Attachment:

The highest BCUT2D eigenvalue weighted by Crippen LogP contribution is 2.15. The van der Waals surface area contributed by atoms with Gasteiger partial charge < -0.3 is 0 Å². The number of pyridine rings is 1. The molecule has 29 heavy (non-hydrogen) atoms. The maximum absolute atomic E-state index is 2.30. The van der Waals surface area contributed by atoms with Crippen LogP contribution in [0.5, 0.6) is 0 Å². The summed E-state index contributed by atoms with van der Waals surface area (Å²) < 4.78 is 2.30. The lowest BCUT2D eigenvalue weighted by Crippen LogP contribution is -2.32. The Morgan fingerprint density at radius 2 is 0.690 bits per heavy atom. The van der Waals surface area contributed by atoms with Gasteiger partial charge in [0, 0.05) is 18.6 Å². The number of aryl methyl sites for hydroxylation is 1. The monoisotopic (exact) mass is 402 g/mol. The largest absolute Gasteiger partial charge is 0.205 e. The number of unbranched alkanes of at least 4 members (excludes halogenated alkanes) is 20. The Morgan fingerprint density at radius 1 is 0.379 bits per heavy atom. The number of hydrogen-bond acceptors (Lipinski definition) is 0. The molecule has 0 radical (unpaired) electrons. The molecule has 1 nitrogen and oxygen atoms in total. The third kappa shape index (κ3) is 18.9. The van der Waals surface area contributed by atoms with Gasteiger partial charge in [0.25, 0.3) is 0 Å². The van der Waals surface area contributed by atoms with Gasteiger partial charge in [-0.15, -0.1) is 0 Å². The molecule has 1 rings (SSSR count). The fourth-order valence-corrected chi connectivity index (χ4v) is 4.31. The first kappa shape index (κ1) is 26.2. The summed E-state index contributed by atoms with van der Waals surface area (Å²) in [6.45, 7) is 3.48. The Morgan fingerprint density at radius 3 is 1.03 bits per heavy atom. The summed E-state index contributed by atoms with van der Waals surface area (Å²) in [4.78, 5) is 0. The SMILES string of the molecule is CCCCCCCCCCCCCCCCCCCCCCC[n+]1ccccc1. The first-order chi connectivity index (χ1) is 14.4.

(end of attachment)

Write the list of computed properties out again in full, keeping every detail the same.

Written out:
The highest BCUT2D eigenvalue weighted by Crippen LogP contribution is 2.15. The van der Waals surface area contributed by atoms with Gasteiger partial charge < -0.3 is 0 Å². The number of pyridine rings is 1. The molecule has 29 heavy (non-hydrogen) atoms. The maximum absolute atomic E-state index is 2.30. The van der Waals surface area contributed by atoms with Crippen LogP contribution in [0.5, 0.6) is 0 Å². The summed E-state index contributed by atoms with van der Waals surface area (Å²) < 4.78 is 2.30. The lowest BCUT2D eigenvalue weighted by Crippen LogP contribution is -2.32. The Morgan fingerprint density at radius 2 is 0.690 bits per heavy atom. The van der Waals surface area contributed by atoms with Gasteiger partial charge in [0, 0.05) is 18.6 Å². The number of aryl methyl sites for hydroxylation is 1. The monoisotopic (exact) mass is 402 g/mol. The largest absolute Gasteiger partial charge is 0.205 e. The number of unbranched alkanes of at least 4 members (excludes halogenated alkanes) is 20. The Morgan fingerprint density at radius 1 is 0.379 bits per heavy atom. The number of hydrogen-bond acceptors (Lipinski definition) is 0. The molecule has 0 radical (unpaired) electrons. The molecule has 1 nitrogen and oxygen atoms in total. The third kappa shape index (κ3) is 18.9. The van der Waals surface area contributed by atoms with Gasteiger partial charge in [0.25, 0.3) is 0 Å². The van der Waals surface area contributed by atoms with Gasteiger partial charge in [-0.15, -0.1) is 0 Å². The molecule has 1 rings (SSSR count). The fourth-order valence-corrected chi connectivity index (χ4v) is 4.31. The first kappa shape index (κ1) is 26.2. The summed E-state index contributed by atoms with van der Waals surface area (Å²) in [6.45, 7) is 3.48. The Morgan fingerprint density at radius 3 is 1.03 bits per heavy atom. The summed E-state index contributed by atoms with van der Waals surface area (Å²) in [4.78, 5) is 0. The SMILES string of the molecule is CCCCCCCCCCCCCCCCCCCCCCC[n+]1ccccc1. The first-order chi connectivity index (χ1) is 14.4.